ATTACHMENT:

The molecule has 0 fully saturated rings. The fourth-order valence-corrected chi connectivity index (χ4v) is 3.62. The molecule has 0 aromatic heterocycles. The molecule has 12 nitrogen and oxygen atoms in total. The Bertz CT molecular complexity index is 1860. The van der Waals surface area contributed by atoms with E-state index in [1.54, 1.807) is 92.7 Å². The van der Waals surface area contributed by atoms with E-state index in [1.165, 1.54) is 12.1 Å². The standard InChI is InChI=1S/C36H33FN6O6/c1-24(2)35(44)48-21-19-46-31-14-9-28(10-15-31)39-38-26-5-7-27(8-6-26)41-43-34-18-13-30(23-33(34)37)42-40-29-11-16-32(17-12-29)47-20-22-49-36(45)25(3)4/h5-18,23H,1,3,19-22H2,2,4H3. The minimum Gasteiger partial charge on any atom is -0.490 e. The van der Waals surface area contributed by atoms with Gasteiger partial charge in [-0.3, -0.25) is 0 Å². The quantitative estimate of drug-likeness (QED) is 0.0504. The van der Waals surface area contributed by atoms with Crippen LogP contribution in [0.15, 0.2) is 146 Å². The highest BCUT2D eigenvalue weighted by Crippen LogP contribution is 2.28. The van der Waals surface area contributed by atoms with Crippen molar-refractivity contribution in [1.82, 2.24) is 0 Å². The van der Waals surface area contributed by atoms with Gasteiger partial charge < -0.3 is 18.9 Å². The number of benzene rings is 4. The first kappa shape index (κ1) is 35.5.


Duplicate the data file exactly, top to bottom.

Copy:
The molecule has 0 fully saturated rings. The fourth-order valence-corrected chi connectivity index (χ4v) is 3.62. The molecule has 0 aromatic heterocycles. The molecule has 12 nitrogen and oxygen atoms in total. The Bertz CT molecular complexity index is 1860. The van der Waals surface area contributed by atoms with E-state index in [1.54, 1.807) is 92.7 Å². The van der Waals surface area contributed by atoms with E-state index in [1.165, 1.54) is 12.1 Å². The standard InChI is InChI=1S/C36H33FN6O6/c1-24(2)35(44)48-21-19-46-31-14-9-28(10-15-31)39-38-26-5-7-27(8-6-26)41-43-34-18-13-30(23-33(34)37)42-40-29-11-16-32(17-12-29)47-20-22-49-36(45)25(3)4/h5-18,23H,1,3,19-22H2,2,4H3. The minimum Gasteiger partial charge on any atom is -0.490 e. The van der Waals surface area contributed by atoms with Gasteiger partial charge in [-0.3, -0.25) is 0 Å². The quantitative estimate of drug-likeness (QED) is 0.0504. The van der Waals surface area contributed by atoms with Crippen LogP contribution in [0.15, 0.2) is 146 Å². The highest BCUT2D eigenvalue weighted by Crippen LogP contribution is 2.28. The van der Waals surface area contributed by atoms with Crippen molar-refractivity contribution in [1.82, 2.24) is 0 Å². The van der Waals surface area contributed by atoms with Gasteiger partial charge < -0.3 is 18.9 Å². The number of benzene rings is 4. The first kappa shape index (κ1) is 35.5.